I don't know how old you are, but take pictures of those close to you, whether parent, sibling, partner, or even fellow students/co-workers. What makes them special?

Stan Lee has been a very important part of my personal education when it comes to people. Before he came into comics, everything was black and white, in my opinion. He gave background, issues, and plight to his characters. They were no longer unidimensional. He set the stage for comics today. I'm actually going to see him today at our comic and entertainment expo.

Two things I will tell you right now to get away from are coloring your work and backgrounds. Don't worry at this point about anything other than life drawing. Isolate it and "perfect" it (meaning concentrate on one thing at a time).

You have talent and a great future if you only work on one thing at a time and get as good as you possibly can with it. And remember one important thing: Judging is bad because it means a final outcome. We don't judge here. We critique, assess, and help one another.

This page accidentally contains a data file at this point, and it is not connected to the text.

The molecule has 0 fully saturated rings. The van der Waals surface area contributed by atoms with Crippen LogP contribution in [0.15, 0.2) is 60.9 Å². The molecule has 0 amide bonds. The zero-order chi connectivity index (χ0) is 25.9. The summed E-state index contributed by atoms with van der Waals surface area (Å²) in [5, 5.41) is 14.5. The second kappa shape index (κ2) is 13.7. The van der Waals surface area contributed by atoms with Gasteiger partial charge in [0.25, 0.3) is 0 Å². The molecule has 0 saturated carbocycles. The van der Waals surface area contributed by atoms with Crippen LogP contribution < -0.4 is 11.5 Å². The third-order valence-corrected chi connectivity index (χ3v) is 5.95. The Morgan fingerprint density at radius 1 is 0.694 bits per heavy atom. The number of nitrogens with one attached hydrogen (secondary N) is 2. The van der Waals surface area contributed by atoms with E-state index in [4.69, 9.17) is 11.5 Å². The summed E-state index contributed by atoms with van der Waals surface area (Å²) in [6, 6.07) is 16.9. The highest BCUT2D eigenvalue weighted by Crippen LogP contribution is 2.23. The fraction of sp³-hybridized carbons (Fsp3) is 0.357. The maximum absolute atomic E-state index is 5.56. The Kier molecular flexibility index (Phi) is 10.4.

Welcome aboard and good luck!

Steve
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Old 04-29-2012, 11:11 AM   #3
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Quote:
Originally Posted by creativesynergy View Post
First off, Mark. Welcome to the club!

Now, onto the word that describes best what needs to change in your work, whether portrait (like the Nicholson JOKER) or the Spider-Man/Green Goblin: Life.

Everyone has life. That's why they call images of people "life drawings". Inanimate objects such as structures don't have life. They have never been alive. Living organisms do, such as animals, plants, and insects.

That's what I'm getting right now from these images.

Here's what I want you to do: Get a camera out and take pictures of life. Get out there and take pictures of nature, of people walking down the street, of animals and insects in there natural habitats or even at an enclosed setting like a pet store or zoo. If you have pets, look through old pictures or take new ones. Take pictures of trees and how they have the trunk, branches, and leaves going in different directions, from one tree to another. Take pictures of the same flower at different times of day. Even take a picture of the sun at dawn, mid day, and dusk over the same setting. Look at and study the nuances.